The book of Lamentations is a series of lament prayers that are counter-cultural for many of us. The one praying is a Jewish survivor from the Babylonian conquest. He lives in the rubble of Jerusalem, amid the slaughter of livestock and the destruction of fields. To fully appreciate what this homeless poet prays to God, read other parts of the book. Those of us who have known wealth, stability, and a variety of other advantages may find it difficult to connect with this poet.
Martin Luther King, Jr., once encouraged an older woman who had been walking long distances during the Montgomery Bus Boycott to begin riding the bus again to preserve her health. She responded, “My feets is tired, but my soul is rested.” People who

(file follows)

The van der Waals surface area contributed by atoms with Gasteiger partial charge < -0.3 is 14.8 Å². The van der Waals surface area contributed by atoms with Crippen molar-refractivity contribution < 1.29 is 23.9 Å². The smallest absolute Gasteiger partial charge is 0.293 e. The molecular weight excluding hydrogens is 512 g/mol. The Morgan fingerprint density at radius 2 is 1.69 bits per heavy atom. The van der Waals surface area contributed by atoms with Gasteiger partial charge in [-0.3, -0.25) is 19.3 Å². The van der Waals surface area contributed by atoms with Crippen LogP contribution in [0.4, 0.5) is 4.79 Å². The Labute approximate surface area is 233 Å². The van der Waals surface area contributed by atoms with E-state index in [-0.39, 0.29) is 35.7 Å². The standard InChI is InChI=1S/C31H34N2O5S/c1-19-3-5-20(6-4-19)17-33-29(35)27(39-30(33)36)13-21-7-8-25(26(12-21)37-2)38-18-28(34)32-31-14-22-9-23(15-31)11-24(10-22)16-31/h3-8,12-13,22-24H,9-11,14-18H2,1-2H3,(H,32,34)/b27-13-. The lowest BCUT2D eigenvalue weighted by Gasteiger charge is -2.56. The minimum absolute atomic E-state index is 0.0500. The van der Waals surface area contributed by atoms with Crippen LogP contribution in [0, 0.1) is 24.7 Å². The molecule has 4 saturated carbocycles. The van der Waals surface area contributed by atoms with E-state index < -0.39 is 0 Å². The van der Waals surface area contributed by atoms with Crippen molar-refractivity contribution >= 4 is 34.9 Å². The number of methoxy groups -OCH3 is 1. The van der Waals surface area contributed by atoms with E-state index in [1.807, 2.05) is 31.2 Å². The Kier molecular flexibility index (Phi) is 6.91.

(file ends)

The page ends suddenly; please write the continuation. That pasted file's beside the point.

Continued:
have not known centuries of oppression have difficulty relating to this type of perspective and the imagination that we find embedded in African-American spirituals and in Black church traditions. African-American Christians have much to teach about imagining hope in the midst of despair, of seeing liberation while still suffering oppression.
Esther de Waal in The Celtic Way of Prayer speaks of how the threat that Celtic peoples lived under for centuries developed their ability to resist oppression and to cultivate hope. The Celts lived into the promise of the morning light: “Light in darkness, hope in despair, life in death, is their constant theme…. It is better to light a candle than to curse the darkness.”
Unless we listen to others from different cultural backgrounds, we stay trapped in a narrow band that keeps us from fully seeing God’s world and understanding the faith story God wants to tell us.
What cultural blinders keep you from seeing another’s perspective? What could you do to remove them?
Lord, forgive me for believing my experience is everyone’s. Give me courage to listen to someone today who experiences the world differently. Amen.